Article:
a1 The Labbatt Family Heart Centre, Hospital for Sick Children, Toronto, Ontario, Canada
a2 Statistician, Data Center, Congenital Heart Surgeons’ Society, Hospital for Sick Children, Toronto, Ontario, Canada
Objective Hyperglycaemia has been identified as a risk factor for adverse outcomes in critically ill patients, including those who have undergone cardiopulmonary bypass. Tight glucose control with insulin therapy has been shown to improve outcomes, but is not common practice for children following cardiopulmonary bypass. We examined the relationship between blood glucose level and systemic and cerebral oxygen transport in a uniform group of neonates after the Norwood procedure.
Methods Systemic oxygen consumption was measured using respiratory mass spectrometry in 17 neonates for 72 hours postoperatively. Cardiac output, systemic and total pulmonary vascular resistances – including the Blalock–Taussig shunt, systemic oxygen delivery and oxygen extraction ratio, as well as arterial lactate and glucose, were measured at 2- to 4-hour intervals. Cerebral oxygen saturation was measured by near-infrared spectroscopy.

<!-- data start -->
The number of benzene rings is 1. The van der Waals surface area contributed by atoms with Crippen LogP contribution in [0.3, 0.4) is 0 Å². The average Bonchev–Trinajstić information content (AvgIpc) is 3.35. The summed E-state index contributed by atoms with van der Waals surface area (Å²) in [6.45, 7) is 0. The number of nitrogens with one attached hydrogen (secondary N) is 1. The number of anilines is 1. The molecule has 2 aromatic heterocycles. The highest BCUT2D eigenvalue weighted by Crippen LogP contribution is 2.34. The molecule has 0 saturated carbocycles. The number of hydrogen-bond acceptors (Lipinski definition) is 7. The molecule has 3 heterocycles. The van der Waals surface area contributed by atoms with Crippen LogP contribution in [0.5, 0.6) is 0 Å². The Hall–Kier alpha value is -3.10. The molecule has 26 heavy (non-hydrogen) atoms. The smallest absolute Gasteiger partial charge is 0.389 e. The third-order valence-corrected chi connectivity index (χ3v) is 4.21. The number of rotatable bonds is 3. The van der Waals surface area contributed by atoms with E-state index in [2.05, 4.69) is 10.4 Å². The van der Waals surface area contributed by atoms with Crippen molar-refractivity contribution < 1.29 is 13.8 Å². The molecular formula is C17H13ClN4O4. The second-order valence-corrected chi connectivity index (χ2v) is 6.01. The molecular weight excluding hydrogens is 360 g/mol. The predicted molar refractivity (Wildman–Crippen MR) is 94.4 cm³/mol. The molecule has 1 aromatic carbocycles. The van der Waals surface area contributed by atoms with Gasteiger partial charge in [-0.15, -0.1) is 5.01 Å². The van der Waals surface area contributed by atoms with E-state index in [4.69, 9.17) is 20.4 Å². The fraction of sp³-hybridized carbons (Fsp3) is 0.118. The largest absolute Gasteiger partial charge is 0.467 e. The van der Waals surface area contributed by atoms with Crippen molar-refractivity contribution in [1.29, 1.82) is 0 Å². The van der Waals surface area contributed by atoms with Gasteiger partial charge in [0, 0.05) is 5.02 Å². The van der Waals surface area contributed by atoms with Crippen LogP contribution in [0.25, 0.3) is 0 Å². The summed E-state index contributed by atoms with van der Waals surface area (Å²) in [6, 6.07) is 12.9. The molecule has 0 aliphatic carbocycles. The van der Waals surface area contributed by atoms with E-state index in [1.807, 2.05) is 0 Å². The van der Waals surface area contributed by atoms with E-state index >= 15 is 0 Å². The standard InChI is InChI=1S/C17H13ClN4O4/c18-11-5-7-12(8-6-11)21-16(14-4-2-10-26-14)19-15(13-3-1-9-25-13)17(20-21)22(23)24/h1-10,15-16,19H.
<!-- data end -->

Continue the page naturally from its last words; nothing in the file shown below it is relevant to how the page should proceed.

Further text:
Results Blood glucose levels ranged from 2.8 to 24.6 millimoles per litre. Elevated glucose level showed a significant negative correlation with cardiac output (p = 0.02) and cerebral oxygen saturation (p = 0.03), and a positive correlation with oxygen extraction ratio (p = 0.03). It tended to correlate positively with systemic vascular resistance (p = 0.09) and negatively with oxygen delivery (p = 0.09), but did not correlate with oxygen consumption (p = 0.13).
Conclusions Hyperglycaemia is negatively associated with systemic haemodynamics, oxygen transport, and cerebral oxygenation status in neonates after the Norwood procedure. Further study is warranted to examine tight glucose control with insulin therapy on postoperative systemic and cerebral oxygen transport and functional outcomes in neonates after cardiopulmonary bypass.
(Received January 25 2011)
(Accepted May 03 2011)
(Online publication July 19 2011)
c1 Correspondence to: Dr J. Li, MD, PhD, Division of Pediatric Cardiology, Department of Pediatrics, Stollery Children's Hospital, University of Alberta, 8440-112 Street, Edmonton, Alberta, Canada T6G 2B7. Tel: +780 492 8463; Fax: +780 407 3954; E-mail: firstname.lastname@example.org